While not quite as enjoyable as the original trilogy, this book was interesting and well-done. It was fun to see more of Cal’s return to Saltrock after Pell’s death as well as a few glimpses into Pellaz’s life in Immanion. Also, this book tied together events in the first three books so the motivation behind happenings made more sense. I would highly recommend these to anybody who has read the original Wraeththu trilogy.

I am on vacation in Montreal this week so I probably won’t be writing much, although I had some time to read while driving down. And I’ve had some time to read today since I’m not really sure what to do with myself since my fiance is at his conference (the reason we’re down here). Tomorrow we’ll be able to do more, at least.

Of course, I had to find the nearest bookstore and I found one, Bertrand’s Bookstore, right on the street we are on! They didn’t have much for science fiction and fantasy and most of what they did have was expensive considering the US dollar is equal to the Canadian dollar at the moment, but I did end up buying the Canadian omnibus edition of The Fionavar Tapestry by Guy Gavriel Kay. I figured it was cheaper than buying the three books separately and the cover is gorgeous, so I might as well get it. It looks like that particular book is unavailable on Amazon Canada and out of print now, though, so maybe it was a harder to find book than I had thought.

I was hoping to find the third Wraeththu Histories book since I’m reading the second one now, but no such luck. Oh well. It looks like those are a lot more expensive here than in the U.S. anyway.

The Wraeththu Histories have me hooked – they’re not as gorgeously written as the original Wraeththu Chronicles, but they are still a lot of fun to read and revisiting some of the old characters is fun. I just finished The Wraiths of Will and Pleasure yesterday on the drive up here so expect a review sometime after I get back (or maybe before depending on how long I’m by myself wondering what to do today).


Recently, I read the newest book by Carol Berg, one of my favorite authors and a very underrated one, at that. Flesh and Spirit is the first book in the Lighthouse Duology. Fortunately, the second book Breath and Bone is already completed and is supposed to be out in January 2008 so there is not a long wait for the closing volume.

Valen, our hero – er, anti-hero – is a Pureblood, a sorcerer whose life is controlled by the Pureblood Registry and their own family. Purebloods are considered to be highly gifted and privileged, and the price of this gift is a limit on the freedom they have. These sorcerers are not allowed to control their own destiny – everything from marriage to employment is settled by a contract made by their family. Valen was a rebellious child who never got along well with his family, particularly his father who hated both Valen and his grandfather, who singled out Valen as his favorite.

When we meet Valen at the beginning of the story, he has been a runaway for several years and is badly wounded. His partner thief, Boreas, takes all Valen’s belongings he can find, except for a book he considers worthless, and abandons Valen. Fortunately, Valen is found by some monks belonging to a nearby monastery who offer him sanctuary. Not having anywhere else to go, Valen decides to become a monk for a time. The abbot seems all too ready to accept Valen as a monk due to the book he carries with him, which is a magic book known to lead to lands of the Danae, a magical race similar to angels.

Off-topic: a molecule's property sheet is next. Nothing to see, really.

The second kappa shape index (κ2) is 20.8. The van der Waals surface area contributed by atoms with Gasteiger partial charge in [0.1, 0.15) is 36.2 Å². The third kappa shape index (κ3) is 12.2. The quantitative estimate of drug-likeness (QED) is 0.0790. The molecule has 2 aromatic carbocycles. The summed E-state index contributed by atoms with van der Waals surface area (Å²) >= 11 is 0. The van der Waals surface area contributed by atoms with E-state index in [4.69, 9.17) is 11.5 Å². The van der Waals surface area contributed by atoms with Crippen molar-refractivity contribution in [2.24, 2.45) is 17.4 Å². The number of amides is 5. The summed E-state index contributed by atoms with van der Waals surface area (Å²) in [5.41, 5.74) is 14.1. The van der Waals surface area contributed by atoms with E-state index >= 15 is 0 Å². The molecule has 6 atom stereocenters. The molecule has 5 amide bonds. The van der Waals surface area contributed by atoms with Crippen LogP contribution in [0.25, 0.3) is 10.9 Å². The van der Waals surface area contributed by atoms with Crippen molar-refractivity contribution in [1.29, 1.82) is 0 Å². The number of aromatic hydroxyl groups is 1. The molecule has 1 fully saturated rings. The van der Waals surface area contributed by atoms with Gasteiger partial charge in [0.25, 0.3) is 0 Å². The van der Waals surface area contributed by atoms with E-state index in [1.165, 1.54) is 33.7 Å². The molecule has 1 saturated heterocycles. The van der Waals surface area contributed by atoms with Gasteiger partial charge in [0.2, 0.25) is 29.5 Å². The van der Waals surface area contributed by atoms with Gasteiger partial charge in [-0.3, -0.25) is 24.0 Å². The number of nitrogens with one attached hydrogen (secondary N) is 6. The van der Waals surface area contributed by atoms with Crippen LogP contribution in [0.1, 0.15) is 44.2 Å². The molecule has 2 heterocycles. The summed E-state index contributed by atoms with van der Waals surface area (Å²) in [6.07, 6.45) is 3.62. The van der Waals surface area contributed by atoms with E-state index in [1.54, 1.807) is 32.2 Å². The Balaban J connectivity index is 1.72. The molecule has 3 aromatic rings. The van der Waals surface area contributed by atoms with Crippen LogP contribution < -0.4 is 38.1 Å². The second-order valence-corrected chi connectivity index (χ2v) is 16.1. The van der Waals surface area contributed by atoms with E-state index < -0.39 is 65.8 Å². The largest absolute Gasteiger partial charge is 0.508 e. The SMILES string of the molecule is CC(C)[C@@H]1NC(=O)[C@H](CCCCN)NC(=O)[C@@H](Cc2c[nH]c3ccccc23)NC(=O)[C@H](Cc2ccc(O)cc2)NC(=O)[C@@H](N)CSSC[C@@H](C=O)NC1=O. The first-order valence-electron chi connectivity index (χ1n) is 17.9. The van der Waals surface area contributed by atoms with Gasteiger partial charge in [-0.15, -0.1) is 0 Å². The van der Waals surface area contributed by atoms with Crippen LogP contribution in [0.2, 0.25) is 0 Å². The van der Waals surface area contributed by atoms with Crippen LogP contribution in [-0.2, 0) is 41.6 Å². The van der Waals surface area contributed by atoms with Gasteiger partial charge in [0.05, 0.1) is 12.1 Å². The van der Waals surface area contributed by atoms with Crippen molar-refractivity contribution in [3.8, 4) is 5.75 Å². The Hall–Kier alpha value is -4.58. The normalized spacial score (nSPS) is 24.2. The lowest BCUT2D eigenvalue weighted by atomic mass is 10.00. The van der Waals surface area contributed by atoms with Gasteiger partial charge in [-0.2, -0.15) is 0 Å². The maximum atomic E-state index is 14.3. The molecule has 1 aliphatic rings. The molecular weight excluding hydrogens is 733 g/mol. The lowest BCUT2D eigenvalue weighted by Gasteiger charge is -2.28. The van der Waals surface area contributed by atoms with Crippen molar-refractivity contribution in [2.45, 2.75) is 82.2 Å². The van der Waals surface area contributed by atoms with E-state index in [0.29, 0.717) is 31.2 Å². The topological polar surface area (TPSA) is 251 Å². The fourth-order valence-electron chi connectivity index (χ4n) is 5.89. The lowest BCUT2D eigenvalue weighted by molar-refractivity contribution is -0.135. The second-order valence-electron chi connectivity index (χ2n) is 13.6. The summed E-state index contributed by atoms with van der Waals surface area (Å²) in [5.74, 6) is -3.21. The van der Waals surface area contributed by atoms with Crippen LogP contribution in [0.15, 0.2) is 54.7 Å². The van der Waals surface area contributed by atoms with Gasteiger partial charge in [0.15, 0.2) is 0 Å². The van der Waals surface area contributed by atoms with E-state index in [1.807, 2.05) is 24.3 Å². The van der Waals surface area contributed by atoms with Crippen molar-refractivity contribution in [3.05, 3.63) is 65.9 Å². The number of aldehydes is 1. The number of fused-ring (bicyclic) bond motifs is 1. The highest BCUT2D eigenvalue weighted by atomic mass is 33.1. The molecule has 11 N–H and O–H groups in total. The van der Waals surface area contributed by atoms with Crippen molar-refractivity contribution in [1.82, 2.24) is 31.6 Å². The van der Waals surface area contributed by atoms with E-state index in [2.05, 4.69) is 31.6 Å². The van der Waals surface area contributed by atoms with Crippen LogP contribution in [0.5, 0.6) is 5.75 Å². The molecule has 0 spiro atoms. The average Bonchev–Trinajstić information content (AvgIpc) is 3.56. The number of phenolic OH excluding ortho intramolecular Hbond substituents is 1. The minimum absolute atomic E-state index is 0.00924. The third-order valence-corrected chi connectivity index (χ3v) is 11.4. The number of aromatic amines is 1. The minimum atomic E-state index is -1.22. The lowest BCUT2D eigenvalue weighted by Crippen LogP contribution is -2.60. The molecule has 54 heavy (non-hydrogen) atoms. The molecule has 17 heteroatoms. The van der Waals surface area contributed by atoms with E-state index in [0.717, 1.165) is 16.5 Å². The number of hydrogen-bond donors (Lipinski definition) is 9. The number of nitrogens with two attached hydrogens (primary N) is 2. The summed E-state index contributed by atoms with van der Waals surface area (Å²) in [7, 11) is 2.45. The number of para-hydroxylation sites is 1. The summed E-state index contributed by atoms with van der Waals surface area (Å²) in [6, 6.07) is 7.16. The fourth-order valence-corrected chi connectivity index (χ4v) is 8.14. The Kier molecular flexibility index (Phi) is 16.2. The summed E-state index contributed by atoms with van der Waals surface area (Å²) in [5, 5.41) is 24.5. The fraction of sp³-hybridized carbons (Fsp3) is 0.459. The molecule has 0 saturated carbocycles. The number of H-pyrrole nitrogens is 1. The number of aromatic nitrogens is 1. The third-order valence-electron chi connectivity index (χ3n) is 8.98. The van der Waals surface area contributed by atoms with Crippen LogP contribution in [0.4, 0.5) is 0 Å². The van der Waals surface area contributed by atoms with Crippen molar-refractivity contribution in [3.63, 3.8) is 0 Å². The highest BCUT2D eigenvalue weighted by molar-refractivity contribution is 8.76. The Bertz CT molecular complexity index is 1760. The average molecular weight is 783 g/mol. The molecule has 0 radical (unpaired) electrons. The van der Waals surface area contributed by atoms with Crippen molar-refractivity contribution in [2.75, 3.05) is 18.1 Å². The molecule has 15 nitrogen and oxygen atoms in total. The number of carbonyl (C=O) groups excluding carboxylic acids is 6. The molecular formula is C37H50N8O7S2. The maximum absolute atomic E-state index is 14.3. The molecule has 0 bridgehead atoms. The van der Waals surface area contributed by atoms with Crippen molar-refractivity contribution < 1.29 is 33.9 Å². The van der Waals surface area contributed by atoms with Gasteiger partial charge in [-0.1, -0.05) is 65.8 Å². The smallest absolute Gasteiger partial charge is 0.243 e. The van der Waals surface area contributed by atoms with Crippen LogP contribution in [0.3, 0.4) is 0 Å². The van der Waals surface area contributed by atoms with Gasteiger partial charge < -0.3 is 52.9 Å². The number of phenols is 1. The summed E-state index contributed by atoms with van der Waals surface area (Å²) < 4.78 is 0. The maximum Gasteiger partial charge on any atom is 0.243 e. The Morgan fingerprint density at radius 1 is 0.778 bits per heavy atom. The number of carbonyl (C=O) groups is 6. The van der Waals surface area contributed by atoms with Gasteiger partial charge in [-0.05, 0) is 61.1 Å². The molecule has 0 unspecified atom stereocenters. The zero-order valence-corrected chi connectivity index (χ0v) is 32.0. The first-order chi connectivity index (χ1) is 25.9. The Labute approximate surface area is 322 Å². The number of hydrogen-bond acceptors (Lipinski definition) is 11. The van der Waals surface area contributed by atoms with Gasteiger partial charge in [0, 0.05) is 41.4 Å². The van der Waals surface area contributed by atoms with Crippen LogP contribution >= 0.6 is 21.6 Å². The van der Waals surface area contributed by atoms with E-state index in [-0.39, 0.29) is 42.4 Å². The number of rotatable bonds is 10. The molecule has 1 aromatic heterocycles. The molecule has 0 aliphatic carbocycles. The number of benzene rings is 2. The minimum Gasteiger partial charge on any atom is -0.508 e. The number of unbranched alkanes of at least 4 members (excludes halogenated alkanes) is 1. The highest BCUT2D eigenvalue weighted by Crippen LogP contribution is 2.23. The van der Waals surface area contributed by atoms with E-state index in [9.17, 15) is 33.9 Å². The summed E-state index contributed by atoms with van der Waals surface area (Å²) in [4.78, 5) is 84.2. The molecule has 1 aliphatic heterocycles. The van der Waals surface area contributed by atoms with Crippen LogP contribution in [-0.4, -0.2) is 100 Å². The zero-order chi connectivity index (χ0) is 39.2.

Valen soon finds that at least some of the members of the monastery are more than what they seem and are trying to prepare for a time of darkness in which men will forget much of what they know. With the rare knowledge of the book of maps he carries, Valen may be the only one who can help them prepare for the dark times ahead.

I was surprised at how slow the beginning of this book was since all of Carol Berg’s other books I have read have grabbed my attention from the beginning and been nearly impossible to put down. Once I got into this book, though, I found the world to be very interesting and I am looking forward to the next book very much. There were a lot of unresolved mysteries about the Danae and Valen’s grandfather that piqued my curiosity. I’ll definitely be picking up the next volume when it comes out.

Like the Rai-kirah trilogy and Song of the Beast, this book is written from a first person perspective. The characterization is fairly well done, and although I really liked Valen, I didn’t feel as connected to him as I did to the characters from Carol Berg’s other books I have read – Seyonne from the Rai-kirah trilogy or Aidan from Song of the Beast. Valen is an interesting character with a mix of good and bad qualities, and I’m not sure exactly what was lacking when I compare him to the other characters. He was still a tragic figure you could feel for, but he wasn’t as “nice” as the other characters, which may be why – you feel that he deserves at least some of what is coming to him.

The book was very well written and Valen definitely had his own voice that stood out from the other characters Berg has written about. It always takes an author of talent to not always write characters who all sounds the same when writing from their perspective, and I feel she does this very well.

The themes are similar to the themes in the other books I have read by this author – slavery/lack of freedom, the truth about reality, personal growth, and the confinements of religion. These are all themes I really enjoy, so that may be why I tend to love her books so much.

In spite of not being as good as Transformation (which is one of my favorite books so it is hard to live up to), Flesh and Spirit is an enjoyable, intriguing tale if you have the patience to wait for the story to get going. Once I did get into it, it had me hooked and eager for the next volume.